Remember, for purposes of justifying the expense of a Cash for Clunkers program, we’re not actually interested in the full value of those deaths (a 2009 National Research Council study suggested $58 billion), but rather in the more limited question of impact to the federal treasury. Such a figure can be derived using a methodology developed by groups such as the Campaign for Tobacco-Free Kids [PDF], the Centers for Disease Control, and the American Academy of Actuaries. To arrive at the lost federal tax revenue attributable to coal’s health effects, we multiply the following: deaths (30,000), reduced life per death (14 years), U.S. per capita GDP ($46,400), the average all-inclusive federal tax rate (30 percent), and the estimated remaining life of each coal plant (30 years). This yields $175 billion in lost federal revenues.
In addition to increased mortality, particulate emissions also result in increased morbidity. According to a 2009 National Research Council study, that increased morbidity produces $3.72 billion annually in health costs. Assuming (in keeping with tobacco studies) that two-thirds of those costs are ultimately borne by federal programs, the impac
t of this morbidity on the federal budget is $74 billion over the same 30-year period.
So even though the science and economics needed to estimate the price tag for all 20 or more coal-related externalities remains incomplete, the federal fiscal impacts of fine particulates alone ($175 billion plus $74 billion, or $249 billion) provide a sufficient basis for a substantial federal financial incentive aimed at accelerating the retirement of aging plants. Of course, as more sophisticated data on the fiscal impacts of other externalities arrive, the size of the credit that can be justified from a revenue-neutral standpoint can be increased, no doubt substantially.
How do we do it?
How might a Cash for Clunkers incentive be structured? In terms of dovetailing an incentive into the mix of policy vehicles, it is perhaps easier to use tax credits than outright payments. By using a tax credit, we can match coal plant retirement credits on a dollar-for-dollar basis to the production tax credits provided for renewable facilities under the American Recovery and Reinvestment Act of 2009 and the Emergency Economic Stabilization Act of 2008. That will ensure that credits from retiring old coal plants aren’t simply used to finance new coal plants, but instead are used to finance a clean energy transition.
In terms of the amount of money that would make a difference, a 2010 study [PDF] of the economics of retiring the Navajo Generating Station in Arizona provides some hints. According to the study, the gap between the cost of providing power from a mixture of conservation and renewable sources was 2.3 cents per kWh more than the cost of continuing to operate the plant. Of course, that differential will narrow considerably when a plant like Navajo faces a $500 million scrubber mandate. This makes a Credits for Clunkers program a good complement to a scrubber-oriented program like the proposed Clean Air Transport Rule. Together, the two can deal a one-two punch to a plant like Navajo, and the resulting revenues from the clunker credit will help solve the workforce transition issues involved in closing any large coal plant.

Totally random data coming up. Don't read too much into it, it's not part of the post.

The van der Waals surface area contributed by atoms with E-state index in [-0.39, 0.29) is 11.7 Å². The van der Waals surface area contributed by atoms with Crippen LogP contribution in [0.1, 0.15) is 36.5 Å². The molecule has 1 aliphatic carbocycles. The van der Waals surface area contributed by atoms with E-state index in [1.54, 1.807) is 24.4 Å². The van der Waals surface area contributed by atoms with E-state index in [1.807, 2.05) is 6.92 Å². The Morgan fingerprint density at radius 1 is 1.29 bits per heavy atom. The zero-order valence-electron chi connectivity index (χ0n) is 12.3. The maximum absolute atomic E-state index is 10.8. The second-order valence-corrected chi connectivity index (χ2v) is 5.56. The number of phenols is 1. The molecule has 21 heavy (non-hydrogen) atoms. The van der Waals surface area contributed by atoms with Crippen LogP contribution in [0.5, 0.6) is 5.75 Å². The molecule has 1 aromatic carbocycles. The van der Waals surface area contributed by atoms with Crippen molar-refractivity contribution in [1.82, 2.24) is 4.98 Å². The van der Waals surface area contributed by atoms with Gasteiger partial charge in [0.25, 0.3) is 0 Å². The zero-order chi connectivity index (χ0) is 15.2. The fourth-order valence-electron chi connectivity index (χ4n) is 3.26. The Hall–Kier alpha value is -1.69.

If we apply the economics of the Navajo Generating Station to the coal fleet as a whole, the basic conclusion is that a fiscally affordable Credits for Coal Clunkers program will dramatically increase the current estimate that about a sixth of the coal fleet will be retired within the next five to 10 years. That makes the program a win-win that will aid the climate while addressing the full spectrum of coal-related externalities. Since the program would be designed to be revenue neutral, there would be no need either to raise taxes or to increase federal indebtedness. From a political perspective, eliminating the need for tax increases defuses the ideological resistance that has bedeviled both cap-and-trade and carbon tax proposals. And since a Credits for Clunkers program would specifically aid the regions, power companies, and industries most heavily attached to coal, both regional and sectoral objections would be nullified.
If this all sounds too easy, maybe we should wonder whether we’ve been looking at the problem of coal through the wrong lens. Rather than focusing on how difficult it is to retire hundreds of entrenched coal plants, perhaps we should be looking at the transition away from coal from a historical perspective — as nothing more than the sort of infrastructure modernization that industrial countries experience on a regular basis. In that sense, retiring old coal plants over a 20-year period is not much different in nature than the decisions to build a transcontinental railway system, an interstate highway system, a space program, a network of federally subsidized hydroelectric projects, or an archipelago of jet-capable airports. In all those cases, the public as a whole stood to benefit from better infrastructure, and the broad gain in public welfare provided the basis for the fiscal involvement of the federal government. Looking at the problem in this way, we can see that a federal subsidy in the form of tax credits to retire old coal plants is well justified economically and is an appropriate federal role.
Perhaps most importantly, a Credits for Clunkers approach cuts the Gordian knots that have stymied the clean energy transition: first, the differential impacts of the transition on regions, power companies, and industrial sectors; second, the anti-tax ideologies that have made the politics of both cap-and-trade and carbon fees seemingly intractable at the federal level.
For all these reasons, a Credits for Coal Clunkers program is well worth exploring.